Already the current Australian Land Speed Record Hoder at 804km/h (500mph), McGlashan will soon make an attempt on the world record in the Aussie Invader 5R, a rocket-powered car 10 years in the making.
A life-size replica of the 16-metre Aussie Invader 5R will join McGlashan at the event, along with three members of the team that built the land-to-land missile.
Powered by a liquid oxygen and bio-kerosene rocket engine producing around 200,000hp (149,253kW), the 5R is capable of accelerating from 0-1000mph (1609km/h) in just 20 seconds.
In most cases, that's faster than a bullet - but still a good deal short of the now-retired NASA space shuttle's
Should it achieve its potential, the Aussie Invader 5R will brake the sound barrier one-and-a-half-times over, while smashing the 1223km/h (763mph) record set by Britain's Andy Green in 1997.
"Rosco's story and project is both unique and inspiring," Event Director, Russ Tyrie said.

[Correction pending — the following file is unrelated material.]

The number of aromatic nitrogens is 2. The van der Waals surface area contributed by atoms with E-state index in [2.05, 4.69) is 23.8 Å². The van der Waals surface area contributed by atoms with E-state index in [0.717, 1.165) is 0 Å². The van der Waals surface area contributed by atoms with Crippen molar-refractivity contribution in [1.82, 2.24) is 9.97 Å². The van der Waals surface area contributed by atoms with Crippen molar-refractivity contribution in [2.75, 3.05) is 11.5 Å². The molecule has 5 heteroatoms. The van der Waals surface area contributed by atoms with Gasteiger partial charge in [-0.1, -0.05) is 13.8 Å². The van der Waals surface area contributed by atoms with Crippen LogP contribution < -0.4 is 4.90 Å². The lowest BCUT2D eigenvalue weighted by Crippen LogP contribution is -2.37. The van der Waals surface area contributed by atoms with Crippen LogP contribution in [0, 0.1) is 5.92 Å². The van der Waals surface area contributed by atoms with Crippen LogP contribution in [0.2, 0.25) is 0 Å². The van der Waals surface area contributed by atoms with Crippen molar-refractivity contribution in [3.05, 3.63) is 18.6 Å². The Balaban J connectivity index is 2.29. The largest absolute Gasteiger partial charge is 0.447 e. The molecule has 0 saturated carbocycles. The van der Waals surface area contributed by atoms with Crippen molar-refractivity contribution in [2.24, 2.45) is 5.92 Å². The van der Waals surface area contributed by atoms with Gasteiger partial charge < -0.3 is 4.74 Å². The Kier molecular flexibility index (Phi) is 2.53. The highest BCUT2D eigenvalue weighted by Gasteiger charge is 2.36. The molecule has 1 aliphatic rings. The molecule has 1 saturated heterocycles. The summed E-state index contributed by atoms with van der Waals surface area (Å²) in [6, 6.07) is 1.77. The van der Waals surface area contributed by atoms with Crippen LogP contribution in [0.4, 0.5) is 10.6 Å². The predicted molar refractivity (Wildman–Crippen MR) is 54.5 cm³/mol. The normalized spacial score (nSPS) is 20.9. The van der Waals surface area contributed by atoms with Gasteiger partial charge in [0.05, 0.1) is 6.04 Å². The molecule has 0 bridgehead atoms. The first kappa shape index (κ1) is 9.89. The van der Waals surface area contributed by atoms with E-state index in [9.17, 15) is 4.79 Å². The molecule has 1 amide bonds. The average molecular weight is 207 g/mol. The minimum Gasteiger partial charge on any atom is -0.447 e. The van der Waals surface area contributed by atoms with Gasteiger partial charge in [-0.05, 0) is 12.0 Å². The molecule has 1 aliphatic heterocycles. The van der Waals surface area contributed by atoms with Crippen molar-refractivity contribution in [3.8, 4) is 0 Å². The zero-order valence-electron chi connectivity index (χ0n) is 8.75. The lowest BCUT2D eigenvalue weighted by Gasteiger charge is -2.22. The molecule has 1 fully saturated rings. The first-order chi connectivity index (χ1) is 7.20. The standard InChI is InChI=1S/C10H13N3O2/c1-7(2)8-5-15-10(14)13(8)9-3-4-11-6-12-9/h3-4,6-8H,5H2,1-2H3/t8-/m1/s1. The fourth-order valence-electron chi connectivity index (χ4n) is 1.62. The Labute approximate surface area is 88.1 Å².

"We know visitors will enjoy speaking with him and the Aussie Invader team to find out more about their next record attempt and seeing a replica of the soon-to-be most powerful car in the world, the Aussie Invader 5R."
McGlashan said the team is planning to begin active tests of the car next year, with an attempt at the 1000mph record to come after that.
If none of these numbers have astonished you, try this one on for size: "at 1000mph, we will be travelling the same speed the earth spins at the equator," McGlashan said.